When a patient first begins to take antidepressants, there is actually a chance that person may commit suicide within the first two weeks — it's known as medication-induced suicide. The risk increases during this recovery period, and scientists have not known why in the past. Though many anti-depressants in the U.S. and Canada label their products with a warning about medication-induced suicide, doctors are still often uncertain as to who may be at risk. According to the Max Planck Institute of Psychiatry, 59 percent of patients committed suicide within two weeks of initial treatment with antidepressants, and 8 percent experienced the adverse effects of medication when they first began taking them.
The company Sundance Diagnostics announced today that it would enter a licensing agreement with the Max Planck Institute of Psychiatry, which had completed the foundational research on these genetic markers in order to bring a new suicidality test into the market. The suicidality test would be able to identify a person’s suicide risk based on certain gene markers. The researchers hope this can curb the number of people who lean toward medication-induced suicidality. More than 9 million new antidepressants are prescribed per year.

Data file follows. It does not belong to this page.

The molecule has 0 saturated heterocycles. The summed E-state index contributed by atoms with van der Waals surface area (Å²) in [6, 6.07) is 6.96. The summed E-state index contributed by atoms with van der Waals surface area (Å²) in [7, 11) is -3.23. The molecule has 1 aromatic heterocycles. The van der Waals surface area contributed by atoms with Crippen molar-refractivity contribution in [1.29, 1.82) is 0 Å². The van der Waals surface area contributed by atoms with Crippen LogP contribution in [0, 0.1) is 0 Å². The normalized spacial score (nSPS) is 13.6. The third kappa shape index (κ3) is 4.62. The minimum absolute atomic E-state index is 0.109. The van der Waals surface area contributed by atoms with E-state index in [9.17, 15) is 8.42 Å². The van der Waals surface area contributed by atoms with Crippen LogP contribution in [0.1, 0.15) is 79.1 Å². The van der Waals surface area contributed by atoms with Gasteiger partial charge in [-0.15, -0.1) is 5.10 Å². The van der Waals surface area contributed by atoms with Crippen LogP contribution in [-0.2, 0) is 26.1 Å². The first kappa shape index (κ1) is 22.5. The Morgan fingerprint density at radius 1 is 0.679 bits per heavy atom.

“Our hope is that the new test will assist the physician in significantly reducing the risk of suicide emerging from antidepressant drug use and will provide patients and families with valuable personal information to use with their doctors in weighing the risks and benefits of the medications,” Kim Bechtold, CEO of Sundance Diagnostics, said in a news release. The researchers also found that the risk for suicide linked to antidepressants covers almost all age groups from 18 to 75.
For a long time, it’s been known that people who are beginning to recover from severe depression are more likely to be at risk for suicidality than people who are suffering from serious depression before beginning treatment. In the original study that prompted the genetic test to be developed, the authors wrote, “Even though the genetics of [suicidal ideation during antidepressant treatment] are limited by the small number of affected cases, even in large pharmacogenetic studies, this study — as well as previous reports — suggests that genetic markers may be used as tools to identify patients at risk for this serious side effect.” Sundance announced that they will begin clinical studies on the test for FDA market clearance.
Source: Menke A, Domschke K, Czamara D, et al. Genome-Wide Association Study of Antidepressant Treatment-Emergent Suicidal Ideation. Neuropharmacology. [Published online October 26, 2011] doi:10.1038/npp.2011.257.